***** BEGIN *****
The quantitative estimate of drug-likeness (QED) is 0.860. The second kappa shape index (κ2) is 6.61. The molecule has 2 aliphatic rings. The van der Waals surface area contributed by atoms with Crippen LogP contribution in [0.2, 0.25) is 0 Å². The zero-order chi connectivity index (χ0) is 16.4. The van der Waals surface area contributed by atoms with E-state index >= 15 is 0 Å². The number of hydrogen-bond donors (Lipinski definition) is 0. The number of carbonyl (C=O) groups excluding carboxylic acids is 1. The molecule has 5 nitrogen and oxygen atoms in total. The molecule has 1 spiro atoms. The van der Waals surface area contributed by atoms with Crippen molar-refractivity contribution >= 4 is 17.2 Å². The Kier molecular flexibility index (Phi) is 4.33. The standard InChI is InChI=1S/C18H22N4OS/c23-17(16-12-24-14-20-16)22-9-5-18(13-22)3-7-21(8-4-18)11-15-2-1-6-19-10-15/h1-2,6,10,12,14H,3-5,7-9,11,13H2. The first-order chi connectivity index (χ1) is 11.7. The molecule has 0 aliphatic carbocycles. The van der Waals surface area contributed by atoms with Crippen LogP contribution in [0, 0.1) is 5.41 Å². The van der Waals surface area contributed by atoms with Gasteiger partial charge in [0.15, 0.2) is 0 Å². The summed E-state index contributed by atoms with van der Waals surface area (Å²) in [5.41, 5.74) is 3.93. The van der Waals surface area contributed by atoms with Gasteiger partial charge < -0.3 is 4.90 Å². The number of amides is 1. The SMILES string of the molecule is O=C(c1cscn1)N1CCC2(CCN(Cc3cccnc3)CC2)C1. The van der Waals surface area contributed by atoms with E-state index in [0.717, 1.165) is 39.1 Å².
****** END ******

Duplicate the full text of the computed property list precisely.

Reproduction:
The quantitative estimate of drug-likeness (QED) is 0.860. The second kappa shape index (κ2) is 6.61. The molecule has 2 aliphatic rings. The van der Waals surface area contributed by atoms with Crippen LogP contribution in [0.2, 0.25) is 0 Å². The zero-order chi connectivity index (χ0) is 16.4. The van der Waals surface area contributed by atoms with E-state index >= 15 is 0 Å². The number of hydrogen-bond donors (Lipinski definition) is 0. The number of carbonyl (C=O) groups excluding carboxylic acids is 1. The molecule has 5 nitrogen and oxygen atoms in total. The molecule has 1 spiro atoms. The van der Waals surface area contributed by atoms with Crippen molar-refractivity contribution >= 4 is 17.2 Å². The Kier molecular flexibility index (Phi) is 4.33. The standard InChI is InChI=1S/C18H22N4OS/c23-17(16-12-24-14-20-16)22-9-5-18(13-22)3-7-21(8-4-18)11-15-2-1-6-19-10-15/h1-2,6,10,12,14H,3-5,7-9,11,13H2. The first-order chi connectivity index (χ1) is 11.7. The molecule has 0 aliphatic carbocycles. The van der Waals surface area contributed by atoms with Crippen LogP contribution in [0, 0.1) is 5.41 Å². The van der Waals surface area contributed by atoms with Gasteiger partial charge in [0.15, 0.2) is 0 Å². The summed E-state index contributed by atoms with van der Waals surface area (Å²) in [5.41, 5.74) is 3.93. The van der Waals surface area contributed by atoms with Gasteiger partial charge < -0.3 is 4.90 Å². The number of amides is 1. The SMILES string of the molecule is O=C(c1cscn1)N1CCC2(CCN(Cc3cccnc3)CC2)C1. The van der Waals surface area contributed by atoms with E-state index in [0.717, 1.165) is 39.1 Å².